The 19 Northern Governors have taken a strong exception to the branding of perpetrators of crimes around the country as Fulani.
The Governors, rising from a meeting in Kaduna yesterday, said inasmuch as they condemned the recent attacks by suspected herdsmen in Enugu and other parts of the country, it was out of place by anyone to label all criminals as Fulani
Chairman of the Northern States Governors Forum (NSGF) and Governor of Borno State, Alhaji Kashim Shettima, said it was an insult to consider criminals as Fulani.
He said: “We want to unequivocally condemn the recent killings in Enugu and other parts of the country. But we equally condemn the politicization or permit me, the ‘ethinicisation’ of the whole crisis,” the governor said.
“It goes beyond Fulani. If anything happens, they say Fulani herdsmen. To me, it is an insult.
“Kidnapping in this country originated in the Southeast, were they called Igbo kidnappers? We have a great national challenge and we want to call on all and sundry to come and let us solve our common challenges as a people, because the blood of paternity that binds us together supersedes whatever differences that might divide us.”
In a related development, senators from the North, under the aegis of Northern Senators, have warned governors, leaders and community heads in the country to desist from making inflammatory statements that could further overheat the polity.
Rising from a meeting in Abuja, the northern senators promised that, as part of moves to nip in the bud the continued clashes between Fulani herdsmen and farmers, the lawmakers would soon come up with new laws as well as amend existing ones to help promote the interest of Northern Nigeria in particular and the country at large.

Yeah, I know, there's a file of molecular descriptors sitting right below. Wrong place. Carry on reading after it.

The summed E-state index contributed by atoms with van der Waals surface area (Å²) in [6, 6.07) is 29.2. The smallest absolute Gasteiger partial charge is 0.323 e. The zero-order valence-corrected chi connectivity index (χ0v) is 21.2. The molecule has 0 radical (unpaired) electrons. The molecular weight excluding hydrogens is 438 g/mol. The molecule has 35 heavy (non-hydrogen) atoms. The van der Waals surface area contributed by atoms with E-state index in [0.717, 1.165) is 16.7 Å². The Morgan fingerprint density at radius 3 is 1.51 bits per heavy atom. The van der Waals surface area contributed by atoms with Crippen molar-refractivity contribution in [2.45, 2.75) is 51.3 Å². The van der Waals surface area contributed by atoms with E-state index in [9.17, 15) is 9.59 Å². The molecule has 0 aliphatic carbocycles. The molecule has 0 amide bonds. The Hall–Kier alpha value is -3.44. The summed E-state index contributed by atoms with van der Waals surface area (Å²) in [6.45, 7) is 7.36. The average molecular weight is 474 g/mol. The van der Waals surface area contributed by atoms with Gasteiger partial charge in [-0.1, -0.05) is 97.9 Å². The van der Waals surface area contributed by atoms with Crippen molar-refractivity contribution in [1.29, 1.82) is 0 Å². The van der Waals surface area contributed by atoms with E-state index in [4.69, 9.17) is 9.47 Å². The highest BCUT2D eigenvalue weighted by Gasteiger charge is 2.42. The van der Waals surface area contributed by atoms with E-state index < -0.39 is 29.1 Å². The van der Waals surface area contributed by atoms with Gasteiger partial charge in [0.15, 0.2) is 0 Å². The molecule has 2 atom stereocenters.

They also warned that there would be no country called Nigeria, if other parts of the country asked Fulani herdsmen to leave their communities and states.
Reading a communique issued at the end of the meeting to journalists, Chairman, Northern Senators’ Forum, Senator Abdullahi Adamu (APC, Nasarawa West), said: “We appreciate the steps the Federal Government had taken so far to contain the problems of herdsmen/farmers clashes and call on community leaders to be careful when making statements on these ugly incidences.”
“If you don’t mind, in recent times, it started with the West when elder statesman, Chief Olu Falae, had some very nasty experience. It was attributed at the time to Fulani herdsmen. At the end, those people were apprehended and they were not Fulanis. “This thing has been going on in virtually all parts of the country today. If we now say that everybody should rise and say herdsmen should leave, we will not have a country.